Julie Olson Rand never wanted a 9-to-5 office job. But she did want to earn a decent living. So after completing a bachelor’s degree in studio art from the University of Minnesota, she decided to enroll at St. Catherine and earn her degree in ASL interpreting.
“Before signing up, I talked to Laurie Swabey,” Julie recalls. The longtime ASL/interpreting professor described a typical career of an ASL interpreter — a combination of part-time contracts working for a range of clients and employers. “That was really appealing to me,” says Julie, who has stitched “about five part-time jobs” into a fulfilling career.
Today, Julie works half time as an ASL interpreter for Deaf patients and medical personnel at Allina Health Systems. Another 10 hours a week, she serves as an ASL interpreter for Z Video Relay Service in Little Canada, Minnesota, a service that helps Deaf people communicate with hearing people remotely, in real time, over video telephones. She also interprets for area colleges and universities on a freelance basis. And she teaches as an adjunct at St. Kate’s.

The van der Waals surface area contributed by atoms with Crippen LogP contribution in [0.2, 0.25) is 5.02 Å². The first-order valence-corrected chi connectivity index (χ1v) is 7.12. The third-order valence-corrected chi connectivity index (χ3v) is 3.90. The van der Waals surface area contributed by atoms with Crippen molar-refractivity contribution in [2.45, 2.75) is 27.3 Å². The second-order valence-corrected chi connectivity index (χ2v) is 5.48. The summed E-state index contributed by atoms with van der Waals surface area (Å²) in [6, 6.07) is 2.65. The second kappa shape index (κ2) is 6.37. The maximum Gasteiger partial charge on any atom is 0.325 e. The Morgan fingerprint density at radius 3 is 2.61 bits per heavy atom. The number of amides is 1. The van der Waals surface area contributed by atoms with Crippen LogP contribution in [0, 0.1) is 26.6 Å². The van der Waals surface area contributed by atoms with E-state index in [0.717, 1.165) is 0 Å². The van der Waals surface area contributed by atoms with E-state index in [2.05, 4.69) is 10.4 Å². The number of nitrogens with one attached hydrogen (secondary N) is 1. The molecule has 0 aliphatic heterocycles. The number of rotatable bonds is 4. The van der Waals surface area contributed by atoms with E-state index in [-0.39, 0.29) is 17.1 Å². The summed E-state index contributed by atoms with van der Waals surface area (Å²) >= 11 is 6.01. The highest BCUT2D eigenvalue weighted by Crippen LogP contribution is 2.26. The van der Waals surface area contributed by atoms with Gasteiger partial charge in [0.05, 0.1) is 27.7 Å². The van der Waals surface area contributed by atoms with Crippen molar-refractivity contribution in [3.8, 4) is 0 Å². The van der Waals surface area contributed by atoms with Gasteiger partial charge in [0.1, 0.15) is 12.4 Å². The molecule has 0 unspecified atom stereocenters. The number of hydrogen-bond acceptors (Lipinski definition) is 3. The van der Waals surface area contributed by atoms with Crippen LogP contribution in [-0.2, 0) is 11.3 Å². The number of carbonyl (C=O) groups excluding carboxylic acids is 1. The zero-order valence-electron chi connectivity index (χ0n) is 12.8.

In hindsight, Julie appreciates that faculty members encouraged her to get involved in the department’s popular ASL club while she was a student. “Before St. Kate’s, I never considered myself a leader,” she says, “but Paula [Gajewski Mickelson] saw it in me, and before I knew it, I was becoming a face for this program.”
Julie also volunteers for local Deaf organizations, building trust among people in the community. “I love the freedom and independence this career gives me,” she says. “I'm never bored, and I feel like the work I do is making a difference in people's lives.”